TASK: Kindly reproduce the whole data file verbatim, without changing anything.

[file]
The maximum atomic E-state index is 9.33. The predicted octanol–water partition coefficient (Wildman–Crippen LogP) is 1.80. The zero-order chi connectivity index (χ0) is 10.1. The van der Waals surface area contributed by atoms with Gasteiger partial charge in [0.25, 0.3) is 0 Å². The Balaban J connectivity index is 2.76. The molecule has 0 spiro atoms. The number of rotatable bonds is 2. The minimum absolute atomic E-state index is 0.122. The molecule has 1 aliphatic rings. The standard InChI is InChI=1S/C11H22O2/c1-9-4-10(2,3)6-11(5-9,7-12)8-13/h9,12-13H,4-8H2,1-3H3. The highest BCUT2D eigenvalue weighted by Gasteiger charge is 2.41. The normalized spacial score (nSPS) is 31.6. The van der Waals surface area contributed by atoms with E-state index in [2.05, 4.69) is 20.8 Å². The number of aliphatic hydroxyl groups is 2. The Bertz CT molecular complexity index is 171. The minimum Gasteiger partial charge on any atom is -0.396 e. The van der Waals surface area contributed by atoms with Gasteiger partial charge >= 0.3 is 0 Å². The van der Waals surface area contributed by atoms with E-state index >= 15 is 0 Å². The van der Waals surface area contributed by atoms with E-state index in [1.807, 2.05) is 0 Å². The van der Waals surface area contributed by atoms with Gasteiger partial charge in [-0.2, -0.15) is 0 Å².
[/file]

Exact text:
The maximum atomic E-state index is 9.33. The predicted octanol–water partition coefficient (Wildman–Crippen LogP) is 1.80. The zero-order chi connectivity index (χ0) is 10.1. The van der Waals surface area contributed by atoms with Gasteiger partial charge in [0.25, 0.3) is 0 Å². The Balaban J connectivity index is 2.76. The molecule has 0 spiro atoms. The number of rotatable bonds is 2. The minimum absolute atomic E-state index is 0.122. The molecule has 1 aliphatic rings. The standard InChI is InChI=1S/C11H22O2/c1-9-4-10(2,3)6-11(5-9,7-12)8-13/h9,12-13H,4-8H2,1-3H3. The highest BCUT2D eigenvalue weighted by Gasteiger charge is 2.41. The normalized spacial score (nSPS) is 31.6. The van der Waals surface area contributed by atoms with E-state index in [2.05, 4.69) is 20.8 Å². The number of aliphatic hydroxyl groups is 2. The Bertz CT molecular complexity index is 171. The minimum Gasteiger partial charge on any atom is -0.396 e. The van der Waals surface area contributed by atoms with Gasteiger partial charge >= 0.3 is 0 Å². The van der Waals surface area contributed by atoms with E-state index >= 15 is 0 Å². The van der Waals surface area contributed by atoms with E-state index in [1.807, 2.05) is 0 Å². The van der Waals surface area contributed by atoms with Gasteiger partial charge in [-0.2, -0.15) is 0 Å².